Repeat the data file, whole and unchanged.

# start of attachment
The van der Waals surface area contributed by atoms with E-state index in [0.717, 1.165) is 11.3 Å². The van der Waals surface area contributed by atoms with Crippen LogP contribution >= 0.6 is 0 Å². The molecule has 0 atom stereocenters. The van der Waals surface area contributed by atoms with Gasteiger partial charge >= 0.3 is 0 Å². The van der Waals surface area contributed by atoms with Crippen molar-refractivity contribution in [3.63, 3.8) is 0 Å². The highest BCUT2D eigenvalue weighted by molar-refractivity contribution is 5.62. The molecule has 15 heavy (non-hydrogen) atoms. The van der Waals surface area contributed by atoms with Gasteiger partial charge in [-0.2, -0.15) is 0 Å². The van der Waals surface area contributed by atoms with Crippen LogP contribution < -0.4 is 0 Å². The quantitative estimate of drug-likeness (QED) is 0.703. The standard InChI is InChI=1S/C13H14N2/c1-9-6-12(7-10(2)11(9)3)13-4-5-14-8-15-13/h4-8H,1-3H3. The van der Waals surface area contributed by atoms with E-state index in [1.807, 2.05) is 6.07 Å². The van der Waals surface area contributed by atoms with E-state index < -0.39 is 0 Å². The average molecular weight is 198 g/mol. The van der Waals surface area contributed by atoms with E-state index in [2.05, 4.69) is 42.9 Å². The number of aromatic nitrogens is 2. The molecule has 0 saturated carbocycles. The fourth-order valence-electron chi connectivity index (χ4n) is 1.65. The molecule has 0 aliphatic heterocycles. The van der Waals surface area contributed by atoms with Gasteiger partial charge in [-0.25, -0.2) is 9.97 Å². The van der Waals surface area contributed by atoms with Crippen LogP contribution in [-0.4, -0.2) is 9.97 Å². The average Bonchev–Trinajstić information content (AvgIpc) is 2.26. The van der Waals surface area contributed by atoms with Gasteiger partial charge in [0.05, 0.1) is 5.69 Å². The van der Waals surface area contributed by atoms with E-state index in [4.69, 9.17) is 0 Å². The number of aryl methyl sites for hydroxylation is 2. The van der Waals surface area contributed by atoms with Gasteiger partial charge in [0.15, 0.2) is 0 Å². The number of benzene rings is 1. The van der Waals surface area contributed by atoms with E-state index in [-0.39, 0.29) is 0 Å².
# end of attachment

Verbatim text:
The van der Waals surface area contributed by atoms with E-state index in [0.717, 1.165) is 11.3 Å². The van der Waals surface area contributed by atoms with Crippen LogP contribution >= 0.6 is 0 Å². The molecule has 0 atom stereocenters. The van der Waals surface area contributed by atoms with Gasteiger partial charge >= 0.3 is 0 Å². The van der Waals surface area contributed by atoms with Crippen molar-refractivity contribution in [3.63, 3.8) is 0 Å². The highest BCUT2D eigenvalue weighted by molar-refractivity contribution is 5.62. The molecule has 15 heavy (non-hydrogen) atoms. The van der Waals surface area contributed by atoms with Gasteiger partial charge in [-0.2, -0.15) is 0 Å². The van der Waals surface area contributed by atoms with Crippen LogP contribution < -0.4 is 0 Å². The quantitative estimate of drug-likeness (QED) is 0.703. The standard InChI is InChI=1S/C13H14N2/c1-9-6-12(7-10(2)11(9)3)13-4-5-14-8-15-13/h4-8H,1-3H3. The van der Waals surface area contributed by atoms with E-state index in [1.807, 2.05) is 6.07 Å². The van der Waals surface area contributed by atoms with E-state index < -0.39 is 0 Å². The average molecular weight is 198 g/mol. The van der Waals surface area contributed by atoms with E-state index in [2.05, 4.69) is 42.9 Å². The number of aromatic nitrogens is 2. The molecule has 0 saturated carbocycles. The fourth-order valence-electron chi connectivity index (χ4n) is 1.65. The molecule has 0 aliphatic heterocycles. The van der Waals surface area contributed by atoms with Gasteiger partial charge in [-0.25, -0.2) is 9.97 Å². The van der Waals surface area contributed by atoms with Crippen LogP contribution in [-0.4, -0.2) is 9.97 Å². The average Bonchev–Trinajstić information content (AvgIpc) is 2.26. The van der Waals surface area contributed by atoms with Gasteiger partial charge in [0.05, 0.1) is 5.69 Å². The van der Waals surface area contributed by atoms with E-state index in [4.69, 9.17) is 0 Å². The number of aryl methyl sites for hydroxylation is 2. The van der Waals surface area contributed by atoms with Gasteiger partial charge in [0.15, 0.2) is 0 Å². The number of benzene rings is 1. The van der Waals surface area contributed by atoms with E-state index in [-0.39, 0.29) is 0 Å².